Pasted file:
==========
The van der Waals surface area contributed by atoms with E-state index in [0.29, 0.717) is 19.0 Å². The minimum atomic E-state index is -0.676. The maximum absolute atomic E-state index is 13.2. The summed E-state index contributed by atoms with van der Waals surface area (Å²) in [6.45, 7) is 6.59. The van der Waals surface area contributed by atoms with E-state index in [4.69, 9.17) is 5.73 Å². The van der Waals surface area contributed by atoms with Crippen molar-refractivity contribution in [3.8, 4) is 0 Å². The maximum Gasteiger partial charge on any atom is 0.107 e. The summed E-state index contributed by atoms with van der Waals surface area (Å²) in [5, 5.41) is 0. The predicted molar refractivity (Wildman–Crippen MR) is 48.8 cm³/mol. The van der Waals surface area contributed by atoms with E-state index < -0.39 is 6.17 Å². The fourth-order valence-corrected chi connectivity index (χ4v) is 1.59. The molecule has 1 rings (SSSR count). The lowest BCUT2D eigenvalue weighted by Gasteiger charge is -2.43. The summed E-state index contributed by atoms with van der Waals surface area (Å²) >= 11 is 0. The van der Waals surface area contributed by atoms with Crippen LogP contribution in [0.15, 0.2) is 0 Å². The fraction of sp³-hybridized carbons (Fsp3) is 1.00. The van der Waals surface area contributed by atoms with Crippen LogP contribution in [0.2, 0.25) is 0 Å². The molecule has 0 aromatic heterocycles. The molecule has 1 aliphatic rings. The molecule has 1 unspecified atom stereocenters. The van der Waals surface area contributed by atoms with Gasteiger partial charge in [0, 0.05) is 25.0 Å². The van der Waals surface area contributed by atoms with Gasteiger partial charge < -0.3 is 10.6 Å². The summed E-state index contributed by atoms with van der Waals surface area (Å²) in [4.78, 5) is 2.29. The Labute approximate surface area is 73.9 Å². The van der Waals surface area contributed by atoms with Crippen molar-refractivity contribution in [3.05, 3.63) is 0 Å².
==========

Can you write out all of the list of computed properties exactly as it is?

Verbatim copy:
The van der Waals surface area contributed by atoms with E-state index in [0.29, 0.717) is 19.0 Å². The minimum atomic E-state index is -0.676. The maximum absolute atomic E-state index is 13.2. The summed E-state index contributed by atoms with van der Waals surface area (Å²) in [6.45, 7) is 6.59. The van der Waals surface area contributed by atoms with E-state index in [4.69, 9.17) is 5.73 Å². The van der Waals surface area contributed by atoms with Crippen molar-refractivity contribution in [3.8, 4) is 0 Å². The maximum Gasteiger partial charge on any atom is 0.107 e. The summed E-state index contributed by atoms with van der Waals surface area (Å²) in [5, 5.41) is 0. The predicted molar refractivity (Wildman–Crippen MR) is 48.8 cm³/mol. The van der Waals surface area contributed by atoms with E-state index < -0.39 is 6.17 Å². The fourth-order valence-corrected chi connectivity index (χ4v) is 1.59. The molecule has 1 rings (SSSR count). The lowest BCUT2D eigenvalue weighted by Gasteiger charge is -2.43. The summed E-state index contributed by atoms with van der Waals surface area (Å²) >= 11 is 0. The van der Waals surface area contributed by atoms with Crippen LogP contribution in [0.15, 0.2) is 0 Å². The fraction of sp³-hybridized carbons (Fsp3) is 1.00. The van der Waals surface area contributed by atoms with Crippen LogP contribution in [0.2, 0.25) is 0 Å². The molecule has 0 aromatic heterocycles. The molecule has 1 aliphatic rings. The molecule has 1 unspecified atom stereocenters. The van der Waals surface area contributed by atoms with Gasteiger partial charge in [0, 0.05) is 25.0 Å². The van der Waals surface area contributed by atoms with Gasteiger partial charge < -0.3 is 10.6 Å². The summed E-state index contributed by atoms with van der Waals surface area (Å²) in [4.78, 5) is 2.29. The Labute approximate surface area is 73.9 Å². The van der Waals surface area contributed by atoms with Crippen molar-refractivity contribution in [3.05, 3.63) is 0 Å².